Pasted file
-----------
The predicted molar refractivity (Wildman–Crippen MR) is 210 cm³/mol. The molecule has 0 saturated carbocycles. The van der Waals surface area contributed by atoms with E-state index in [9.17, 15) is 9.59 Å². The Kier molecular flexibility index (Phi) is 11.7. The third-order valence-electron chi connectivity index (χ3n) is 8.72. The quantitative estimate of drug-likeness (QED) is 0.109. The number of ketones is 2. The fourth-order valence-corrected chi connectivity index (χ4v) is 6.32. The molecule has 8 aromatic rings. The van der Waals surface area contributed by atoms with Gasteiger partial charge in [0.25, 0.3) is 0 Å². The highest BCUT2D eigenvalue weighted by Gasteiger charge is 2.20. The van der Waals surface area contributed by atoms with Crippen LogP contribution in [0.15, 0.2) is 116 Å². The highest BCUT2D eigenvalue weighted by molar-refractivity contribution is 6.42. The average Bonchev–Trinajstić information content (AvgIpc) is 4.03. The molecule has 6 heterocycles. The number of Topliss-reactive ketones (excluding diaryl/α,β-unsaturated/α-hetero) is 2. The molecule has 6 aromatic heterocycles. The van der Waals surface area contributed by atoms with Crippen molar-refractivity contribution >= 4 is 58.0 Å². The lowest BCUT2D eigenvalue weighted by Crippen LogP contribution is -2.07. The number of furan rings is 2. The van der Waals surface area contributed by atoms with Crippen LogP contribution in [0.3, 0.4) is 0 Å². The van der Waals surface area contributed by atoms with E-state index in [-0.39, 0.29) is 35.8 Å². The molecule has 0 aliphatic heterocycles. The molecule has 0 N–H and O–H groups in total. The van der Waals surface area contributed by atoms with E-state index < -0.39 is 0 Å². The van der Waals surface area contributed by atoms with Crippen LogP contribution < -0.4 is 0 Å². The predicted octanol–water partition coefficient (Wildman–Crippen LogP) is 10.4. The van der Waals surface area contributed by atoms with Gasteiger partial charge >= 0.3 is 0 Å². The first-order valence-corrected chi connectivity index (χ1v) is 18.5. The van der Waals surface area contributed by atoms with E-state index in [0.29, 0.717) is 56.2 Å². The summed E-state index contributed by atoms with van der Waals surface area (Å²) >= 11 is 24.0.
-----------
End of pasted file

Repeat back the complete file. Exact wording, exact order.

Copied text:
The predicted molar refractivity (Wildman–Crippen MR) is 210 cm³/mol. The molecule has 0 saturated carbocycles. The van der Waals surface area contributed by atoms with E-state index in [9.17, 15) is 9.59 Å². The Kier molecular flexibility index (Phi) is 11.7. The third-order valence-electron chi connectivity index (χ3n) is 8.72. The quantitative estimate of drug-likeness (QED) is 0.109. The number of ketones is 2. The fourth-order valence-corrected chi connectivity index (χ4v) is 6.32. The molecule has 8 aromatic rings. The van der Waals surface area contributed by atoms with Gasteiger partial charge in [0.25, 0.3) is 0 Å². The highest BCUT2D eigenvalue weighted by Gasteiger charge is 2.20. The van der Waals surface area contributed by atoms with Crippen LogP contribution in [0.15, 0.2) is 116 Å². The highest BCUT2D eigenvalue weighted by molar-refractivity contribution is 6.42. The average Bonchev–Trinajstić information content (AvgIpc) is 4.03. The molecule has 6 heterocycles. The number of Topliss-reactive ketones (excluding diaryl/α,β-unsaturated/α-hetero) is 2. The molecule has 6 aromatic heterocycles. The van der Waals surface area contributed by atoms with Crippen molar-refractivity contribution >= 4 is 58.0 Å². The lowest BCUT2D eigenvalue weighted by Crippen LogP contribution is -2.07. The number of furan rings is 2. The van der Waals surface area contributed by atoms with Crippen LogP contribution in [0.3, 0.4) is 0 Å². The van der Waals surface area contributed by atoms with E-state index in [-0.39, 0.29) is 35.8 Å². The molecule has 0 aliphatic heterocycles. The molecule has 0 N–H and O–H groups in total. The van der Waals surface area contributed by atoms with E-state index < -0.39 is 0 Å². The van der Waals surface area contributed by atoms with Crippen LogP contribution < -0.4 is 0 Å². The predicted octanol–water partition coefficient (Wildman–Crippen LogP) is 10.4. The van der Waals surface area contributed by atoms with Gasteiger partial charge >= 0.3 is 0 Å². The first-order valence-corrected chi connectivity index (χ1v) is 18.5. The van der Waals surface area contributed by atoms with E-state index in [0.29, 0.717) is 56.2 Å². The summed E-state index contributed by atoms with van der Waals surface area (Å²) >= 11 is 24.0.